Manhattan, KS, United States
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Shera J.N.,Bio Materials and Technology Laboratory | Takahashi D.,Kansas State University | Herrera A.I.,Kansas State University | Prakash O.,Kansas State University | Sun X.S.,Bio Materials and Technology Laboratory
Journal of Nanoscience and Nanotechnology | Year: 2010

Protein nanomaterials at the peptide level have shown great potential for medical applications. Peptides change their morphological conformation because of changes in self-assembly properties when they are exposed to changes in solvent composition or pH. Two 15-residue peptide sequences, KhK (KKKFLIVIGSIIKKK) and Alternating Kh (KFLKKIVKIGKKSII), were designed for the purpose of determining the role of peptide sequence on solution morphology and conformation. KhK solutions exhibited a random coil to helical transition when solvent conditions were changed from water to a trifluorethanol/water solution at acidic pH. Alternating Kh solutions, however, demonstrated primarily random coil character under similar solvent and pH conditions as determined by circular dichroism spectroscopy and 2D- 1H- 1H nuclear magnetic resonance spectroscopy. At basic pH, circular dichroism spectroscopy and nuclear magnetic resonance spectroscopy analysis demonstrated that random coil character increased at basic pH for KhK, whereas Alternating Kh exhibited an increase in β-sheet character. Further analysis by transmission electron microscopy showed marked differences in the peptide solution morphology. Peptide particle aggregation and fiber formation were significantly affected by solvent composition and pH values for both peptide sequences. Copyright © 2010 American Scientific Publishers.

Huang H.,Bio Materials and Technology Laboratory | Ganguly D.,Kansas State University | Chen J.,Kansas State University | Sun X.S.,Bio Materials and Technology Laboratory
Journal of Nanoscience and Nanotechnology | Year: 2015

Peptide-based biomaterials have many potential applications in tissue engineering, drug delivery, surface engineering, and other areas. In this study, we exploited a series of amphiphilic diblock model peptides (L5K10, L5GSIIK10, and L5PD PK10) to understand how the supramolecular assembly morphology may be modulated by the physical properties of the peptide monomer and experimental conditions. A combination of experimentation and simulation revealed that although all three peptides lack stable structures as monomers, their levels of conformational heterogeneity differ significantly. Importantly, such differences appear to be correlated with the peptides' ability to form sheet-like assemblies. In particular, substantial conformational heterogeneity appears to be required for anisotropic growth of sheet-like materials, likely by reducing the peptide assembly kinetics. To test this hypothesis, we increased the pH to neutralize the lysine residues and promote peptide aggregation, and the resulting faster assembly rate hindered the growth of the sheet morphology as predicted. In addition, we designed and investigated the assembly morphologies of a series of diblock peptides with various lengths of polyglycine inserts, L5GxK10, x = 1, 2, 3, 4. The results further supported the importance of peptide conformational flexibility and pH in modulation of the peptide supramolecular assembly morphology. © 2015 American Scientific Publishers All rights reserved.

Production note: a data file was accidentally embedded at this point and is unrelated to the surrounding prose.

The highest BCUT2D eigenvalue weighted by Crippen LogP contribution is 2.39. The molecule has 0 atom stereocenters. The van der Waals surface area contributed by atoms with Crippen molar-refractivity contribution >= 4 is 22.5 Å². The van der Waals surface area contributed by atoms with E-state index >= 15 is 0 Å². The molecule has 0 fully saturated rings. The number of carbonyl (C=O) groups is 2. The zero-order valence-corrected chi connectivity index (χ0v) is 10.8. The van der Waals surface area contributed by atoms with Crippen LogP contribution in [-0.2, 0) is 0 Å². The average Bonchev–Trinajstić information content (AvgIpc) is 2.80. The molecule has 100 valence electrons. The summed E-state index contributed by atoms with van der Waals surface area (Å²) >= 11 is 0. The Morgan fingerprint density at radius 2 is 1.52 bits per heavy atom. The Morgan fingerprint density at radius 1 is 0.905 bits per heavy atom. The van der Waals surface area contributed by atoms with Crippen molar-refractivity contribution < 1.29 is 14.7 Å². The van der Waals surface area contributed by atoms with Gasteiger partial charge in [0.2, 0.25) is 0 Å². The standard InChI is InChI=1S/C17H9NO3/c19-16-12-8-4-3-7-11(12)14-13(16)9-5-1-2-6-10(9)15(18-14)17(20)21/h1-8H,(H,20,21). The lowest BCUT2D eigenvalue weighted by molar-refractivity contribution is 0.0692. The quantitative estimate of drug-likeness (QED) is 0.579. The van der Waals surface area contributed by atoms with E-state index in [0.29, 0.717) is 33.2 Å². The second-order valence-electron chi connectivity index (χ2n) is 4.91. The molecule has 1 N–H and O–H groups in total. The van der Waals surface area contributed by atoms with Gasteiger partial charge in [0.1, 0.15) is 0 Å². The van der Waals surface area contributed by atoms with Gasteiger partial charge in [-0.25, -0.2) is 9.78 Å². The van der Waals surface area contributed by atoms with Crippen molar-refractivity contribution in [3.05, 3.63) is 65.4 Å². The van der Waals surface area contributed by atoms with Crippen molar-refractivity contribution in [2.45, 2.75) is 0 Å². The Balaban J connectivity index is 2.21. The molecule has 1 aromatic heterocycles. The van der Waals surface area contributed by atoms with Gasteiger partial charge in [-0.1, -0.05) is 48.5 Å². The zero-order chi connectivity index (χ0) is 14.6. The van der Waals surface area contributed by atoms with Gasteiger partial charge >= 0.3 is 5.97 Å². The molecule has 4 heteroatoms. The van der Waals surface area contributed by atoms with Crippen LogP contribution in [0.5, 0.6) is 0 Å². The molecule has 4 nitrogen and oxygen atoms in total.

Ahn B.-J.K.,Bio Materials and Technology Laboratory | Kraft S.,Kansas State University | Sun X.S.,Bio Materials and Technology Laboratory
Journal of Agricultural and Food Chemistry | Year: 2012

Toxic solvent and strong acid catalysts causing environmental issues have been mainly used for ring-opening of epoxidized oleochemicals. Here, we demonstrated that magnesium stearate (Mg-stearate) was a high efficient catalyst for solventfree ring-opening of epoxidized methyl oleate, a model compound of midchain epoxide. Mg-stearate resulted in the highest yield (95%) and conversion rate (99%) toward midchain alkoxyesters under the same conditions (160 °C, 12 h) superior to other fatty acid derivatives such as a Lewis acid (lithium and sodium stearate) and Brønsted acid (stearic acid). Based on this chemical study, we synthesized biogrease and thermoplastic using epoxidized soybean oil (ESO) and Mg-stearate via one-pot, solvent-free, and purification-free process. Mg-stearate played a significant role as a reactant for epoxide ring-opening and as a thickener when excess loading rate was used; viscosity increased from 1800 to 4500 Pa·s at 25 °C when ESO:Mg-stearate increased from 1:1 equiv to 1:2, then behaved like thermoplastics (T g = -27 °C, T m = 90 °C) with 1:4. © 2012 American Chemical Society.

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